Delph’s performance against Manchester City in a close 1–0 league loss marked a personal turning point in his season. He was dominant, authoritative, bossy and passed the ball well. Lambert was quick to praise the youngster after the match, “He is playing extremely well. His level of performance in games is extremely high.”
Villa fans didn’t really see the real Fabian Delph however until around February 2013 when Lambert began playing a 4-3-3 formation with Sylla tasked to sit behind Delph and Westwood. Delph started looking like a £8m player again as he tackled, passed and barked out orders from Villa’s midfield. Sylla’s inclusion allowed Delph to drive the team forward, and Delph’s former inhibition as a defensive midfielder was replaced by a more daring and confident performance as a box-to-box midfielder.
Statistically, Delph retained the best pass success rate out of any Aston Villa player during the 2012-13 season with an 88% success rate, which was 33rd in the Premier League rankings below Michael Carrick. In addition, out of all the players in the Premier League who had attempted 20 dribbles, Delph had the best success rate with 85%. The midfielder certainly dazzled in the second half of the 2012-13 season and his performances in the 2013-14 season have, so far, been even better.
Fabian Delph is now looking like a £30m player rather than a £8m player as he has emerged from three matches against Arsenal, Chelsea and Liverpool with considerable credit. At the age of 23, there is a lot more to expect from him, such as increasing his attempts on goal and gaining composure in the final third of the pitch, and whilst Delph is now making interceptions, dribbles, and controlling the midfield, what really impressed me against Liverpool was his close control and calmness when surrounded by opponents. The young midfielder adeptly managed to twist and turn away from Liverpool players and start attacks for Villa whilst drawing opponents out of position. It was the sort of thing I expect to see from top class players like Sergio Busquets rather than Fabian Delph.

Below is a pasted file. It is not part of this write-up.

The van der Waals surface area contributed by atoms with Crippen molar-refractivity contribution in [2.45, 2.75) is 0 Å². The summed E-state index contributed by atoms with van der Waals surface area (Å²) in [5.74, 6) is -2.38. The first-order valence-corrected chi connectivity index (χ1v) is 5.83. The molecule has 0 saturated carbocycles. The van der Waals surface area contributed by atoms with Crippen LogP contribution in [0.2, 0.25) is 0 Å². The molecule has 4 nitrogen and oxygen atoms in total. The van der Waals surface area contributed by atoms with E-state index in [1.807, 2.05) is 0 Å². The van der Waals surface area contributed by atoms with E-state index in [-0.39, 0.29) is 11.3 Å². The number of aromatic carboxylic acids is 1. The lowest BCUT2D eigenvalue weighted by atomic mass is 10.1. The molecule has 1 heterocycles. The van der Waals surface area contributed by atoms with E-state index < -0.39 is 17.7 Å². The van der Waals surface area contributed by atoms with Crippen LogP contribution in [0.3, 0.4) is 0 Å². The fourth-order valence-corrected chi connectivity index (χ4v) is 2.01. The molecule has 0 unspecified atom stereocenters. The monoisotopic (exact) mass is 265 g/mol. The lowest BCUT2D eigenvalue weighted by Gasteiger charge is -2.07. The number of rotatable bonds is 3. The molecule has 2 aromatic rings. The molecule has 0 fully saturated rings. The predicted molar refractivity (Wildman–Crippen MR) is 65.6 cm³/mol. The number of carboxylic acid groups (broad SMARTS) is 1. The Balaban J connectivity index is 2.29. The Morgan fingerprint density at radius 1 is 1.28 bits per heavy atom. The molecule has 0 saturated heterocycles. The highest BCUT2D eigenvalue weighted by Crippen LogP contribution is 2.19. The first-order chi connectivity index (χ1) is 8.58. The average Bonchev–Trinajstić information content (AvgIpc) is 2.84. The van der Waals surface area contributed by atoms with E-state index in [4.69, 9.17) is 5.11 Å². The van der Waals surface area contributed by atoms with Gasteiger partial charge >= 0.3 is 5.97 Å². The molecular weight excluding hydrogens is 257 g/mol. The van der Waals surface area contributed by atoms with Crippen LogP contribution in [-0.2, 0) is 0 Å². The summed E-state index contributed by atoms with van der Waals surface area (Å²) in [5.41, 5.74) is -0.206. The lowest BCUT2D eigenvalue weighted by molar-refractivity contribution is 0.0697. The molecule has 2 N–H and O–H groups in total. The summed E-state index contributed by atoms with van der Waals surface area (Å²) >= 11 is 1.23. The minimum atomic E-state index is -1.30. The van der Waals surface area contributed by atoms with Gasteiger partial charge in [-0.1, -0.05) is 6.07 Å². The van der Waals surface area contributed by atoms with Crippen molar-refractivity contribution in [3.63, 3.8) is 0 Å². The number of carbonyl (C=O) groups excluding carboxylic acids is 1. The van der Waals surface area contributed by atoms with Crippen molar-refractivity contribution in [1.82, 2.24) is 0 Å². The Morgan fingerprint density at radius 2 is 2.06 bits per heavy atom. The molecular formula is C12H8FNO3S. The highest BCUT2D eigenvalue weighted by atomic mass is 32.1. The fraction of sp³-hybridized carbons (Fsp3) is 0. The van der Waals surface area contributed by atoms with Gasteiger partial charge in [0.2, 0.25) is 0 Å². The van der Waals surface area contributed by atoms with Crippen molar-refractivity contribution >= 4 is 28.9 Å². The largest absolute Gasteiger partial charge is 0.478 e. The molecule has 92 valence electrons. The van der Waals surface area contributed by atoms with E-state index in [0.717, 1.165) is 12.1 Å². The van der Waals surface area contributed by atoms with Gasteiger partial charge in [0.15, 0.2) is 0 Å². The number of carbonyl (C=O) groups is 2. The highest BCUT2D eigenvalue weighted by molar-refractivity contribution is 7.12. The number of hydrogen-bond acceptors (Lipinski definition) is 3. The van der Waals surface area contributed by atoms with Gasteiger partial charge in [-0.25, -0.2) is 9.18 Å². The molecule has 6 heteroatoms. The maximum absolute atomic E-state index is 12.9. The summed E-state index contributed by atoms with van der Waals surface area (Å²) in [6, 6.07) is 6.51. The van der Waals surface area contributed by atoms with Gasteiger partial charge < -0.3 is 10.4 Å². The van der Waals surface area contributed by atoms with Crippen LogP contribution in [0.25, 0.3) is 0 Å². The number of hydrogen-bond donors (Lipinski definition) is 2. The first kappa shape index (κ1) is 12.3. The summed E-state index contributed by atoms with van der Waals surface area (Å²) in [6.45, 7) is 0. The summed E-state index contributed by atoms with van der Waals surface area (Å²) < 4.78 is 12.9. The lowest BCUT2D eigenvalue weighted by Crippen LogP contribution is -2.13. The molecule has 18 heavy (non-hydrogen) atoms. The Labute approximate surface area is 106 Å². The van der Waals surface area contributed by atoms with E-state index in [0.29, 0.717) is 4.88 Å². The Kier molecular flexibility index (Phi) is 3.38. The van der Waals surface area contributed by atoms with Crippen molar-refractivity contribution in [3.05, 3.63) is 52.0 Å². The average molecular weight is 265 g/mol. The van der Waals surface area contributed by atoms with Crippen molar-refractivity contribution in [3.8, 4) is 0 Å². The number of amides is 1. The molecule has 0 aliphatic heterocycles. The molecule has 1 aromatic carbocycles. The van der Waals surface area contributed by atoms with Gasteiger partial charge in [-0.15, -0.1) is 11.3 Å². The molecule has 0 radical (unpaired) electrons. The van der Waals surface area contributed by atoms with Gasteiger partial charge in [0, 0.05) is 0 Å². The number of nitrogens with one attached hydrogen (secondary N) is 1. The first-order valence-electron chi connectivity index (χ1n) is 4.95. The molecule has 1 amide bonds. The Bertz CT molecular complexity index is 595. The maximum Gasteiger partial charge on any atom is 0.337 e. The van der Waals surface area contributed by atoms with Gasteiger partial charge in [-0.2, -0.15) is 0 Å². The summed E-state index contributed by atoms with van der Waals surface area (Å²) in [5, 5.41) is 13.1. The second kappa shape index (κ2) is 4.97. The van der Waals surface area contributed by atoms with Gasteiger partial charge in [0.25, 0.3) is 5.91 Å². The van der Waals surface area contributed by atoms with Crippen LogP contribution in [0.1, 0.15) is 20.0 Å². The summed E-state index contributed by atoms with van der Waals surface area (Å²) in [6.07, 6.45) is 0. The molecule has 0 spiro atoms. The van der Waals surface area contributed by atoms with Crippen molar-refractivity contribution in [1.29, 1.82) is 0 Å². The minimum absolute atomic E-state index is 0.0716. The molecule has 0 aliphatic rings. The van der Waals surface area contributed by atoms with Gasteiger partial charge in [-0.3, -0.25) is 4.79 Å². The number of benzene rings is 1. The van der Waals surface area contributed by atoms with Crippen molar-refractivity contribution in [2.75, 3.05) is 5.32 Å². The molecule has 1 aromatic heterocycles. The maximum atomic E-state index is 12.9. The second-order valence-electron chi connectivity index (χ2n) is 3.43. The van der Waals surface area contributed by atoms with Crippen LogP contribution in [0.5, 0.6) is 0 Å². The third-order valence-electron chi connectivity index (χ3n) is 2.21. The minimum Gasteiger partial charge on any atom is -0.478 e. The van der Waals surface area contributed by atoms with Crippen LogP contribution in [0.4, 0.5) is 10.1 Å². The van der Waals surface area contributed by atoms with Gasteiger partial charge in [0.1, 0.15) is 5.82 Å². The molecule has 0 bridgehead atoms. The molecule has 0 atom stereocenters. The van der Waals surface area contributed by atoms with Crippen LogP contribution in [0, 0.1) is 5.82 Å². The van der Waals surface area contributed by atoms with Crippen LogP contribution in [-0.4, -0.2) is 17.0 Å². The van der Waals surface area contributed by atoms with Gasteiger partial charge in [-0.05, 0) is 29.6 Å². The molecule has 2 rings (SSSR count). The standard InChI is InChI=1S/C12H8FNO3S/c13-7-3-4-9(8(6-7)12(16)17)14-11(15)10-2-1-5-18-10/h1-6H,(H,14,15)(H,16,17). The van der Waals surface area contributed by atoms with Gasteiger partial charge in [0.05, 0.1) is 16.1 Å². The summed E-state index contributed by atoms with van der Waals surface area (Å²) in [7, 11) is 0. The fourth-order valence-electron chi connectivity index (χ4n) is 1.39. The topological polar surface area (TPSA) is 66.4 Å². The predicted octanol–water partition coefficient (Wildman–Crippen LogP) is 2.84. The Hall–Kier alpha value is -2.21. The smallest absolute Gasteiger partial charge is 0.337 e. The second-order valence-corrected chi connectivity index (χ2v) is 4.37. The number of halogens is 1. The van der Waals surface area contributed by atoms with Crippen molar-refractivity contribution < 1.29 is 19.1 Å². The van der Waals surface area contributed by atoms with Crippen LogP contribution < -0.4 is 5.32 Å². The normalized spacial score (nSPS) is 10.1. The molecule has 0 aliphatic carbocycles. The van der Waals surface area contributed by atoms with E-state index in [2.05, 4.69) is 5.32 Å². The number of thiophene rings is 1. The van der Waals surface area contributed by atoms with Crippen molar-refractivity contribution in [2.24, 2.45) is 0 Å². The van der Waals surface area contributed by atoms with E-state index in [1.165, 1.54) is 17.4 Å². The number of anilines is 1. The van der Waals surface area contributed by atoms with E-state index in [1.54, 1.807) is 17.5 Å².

Against Chelsea, the youngster was imperious. He had the most successful dribbles – 3, recovered most balls – 9, made the most interceptions – 4, and also made the most successful tackles – 5. Delph’s scintillating start to the season continued against Liverpool where he collected the most interceptions – 6 and had the most passes in the final third – 14.
It’s fair to say that Delph was man of the match in the games against Liverpool and Chelsea and should the young midfielder continue his early season form then Villa have a top player in the making.